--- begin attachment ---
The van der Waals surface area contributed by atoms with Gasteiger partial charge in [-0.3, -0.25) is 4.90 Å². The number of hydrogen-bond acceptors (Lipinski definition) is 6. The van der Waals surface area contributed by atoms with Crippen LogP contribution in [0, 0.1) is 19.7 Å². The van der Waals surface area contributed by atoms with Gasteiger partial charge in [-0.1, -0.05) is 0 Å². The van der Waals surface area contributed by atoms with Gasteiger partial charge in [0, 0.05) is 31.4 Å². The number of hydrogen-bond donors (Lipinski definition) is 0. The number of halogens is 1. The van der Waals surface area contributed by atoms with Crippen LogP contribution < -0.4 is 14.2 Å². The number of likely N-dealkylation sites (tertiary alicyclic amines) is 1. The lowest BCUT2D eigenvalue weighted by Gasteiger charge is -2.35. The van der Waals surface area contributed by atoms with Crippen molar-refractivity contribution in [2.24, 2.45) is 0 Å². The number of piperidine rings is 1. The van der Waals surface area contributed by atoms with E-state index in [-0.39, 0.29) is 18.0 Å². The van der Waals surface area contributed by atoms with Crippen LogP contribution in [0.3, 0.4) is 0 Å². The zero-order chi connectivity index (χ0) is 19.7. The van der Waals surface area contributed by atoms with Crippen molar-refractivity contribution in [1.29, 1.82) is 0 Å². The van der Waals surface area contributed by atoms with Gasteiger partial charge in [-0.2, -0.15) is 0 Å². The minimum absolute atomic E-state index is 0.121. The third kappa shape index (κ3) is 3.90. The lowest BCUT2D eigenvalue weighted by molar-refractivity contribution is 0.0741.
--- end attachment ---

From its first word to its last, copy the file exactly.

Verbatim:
The van der Waals surface area contributed by atoms with Gasteiger partial charge in [-0.3, -0.25) is 4.90 Å². The number of hydrogen-bond acceptors (Lipinski definition) is 6. The van der Waals surface area contributed by atoms with Crippen LogP contribution in [0, 0.1) is 19.7 Å². The van der Waals surface area contributed by atoms with Gasteiger partial charge in [-0.1, -0.05) is 0 Å². The van der Waals surface area contributed by atoms with Gasteiger partial charge in [0, 0.05) is 31.4 Å². The number of hydrogen-bond donors (Lipinski definition) is 0. The number of halogens is 1. The van der Waals surface area contributed by atoms with Crippen LogP contribution < -0.4 is 14.2 Å². The number of likely N-dealkylation sites (tertiary alicyclic amines) is 1. The lowest BCUT2D eigenvalue weighted by Gasteiger charge is -2.35. The van der Waals surface area contributed by atoms with Crippen molar-refractivity contribution in [2.24, 2.45) is 0 Å². The number of piperidine rings is 1. The van der Waals surface area contributed by atoms with E-state index in [-0.39, 0.29) is 18.0 Å². The van der Waals surface area contributed by atoms with Crippen LogP contribution in [0.3, 0.4) is 0 Å². The zero-order chi connectivity index (χ0) is 19.7. The van der Waals surface area contributed by atoms with Crippen molar-refractivity contribution in [1.29, 1.82) is 0 Å². The van der Waals surface area contributed by atoms with Gasteiger partial charge in [-0.2, -0.15) is 0 Å². The minimum absolute atomic E-state index is 0.121. The third kappa shape index (κ3) is 3.90. The lowest BCUT2D eigenvalue weighted by molar-refractivity contribution is 0.0741.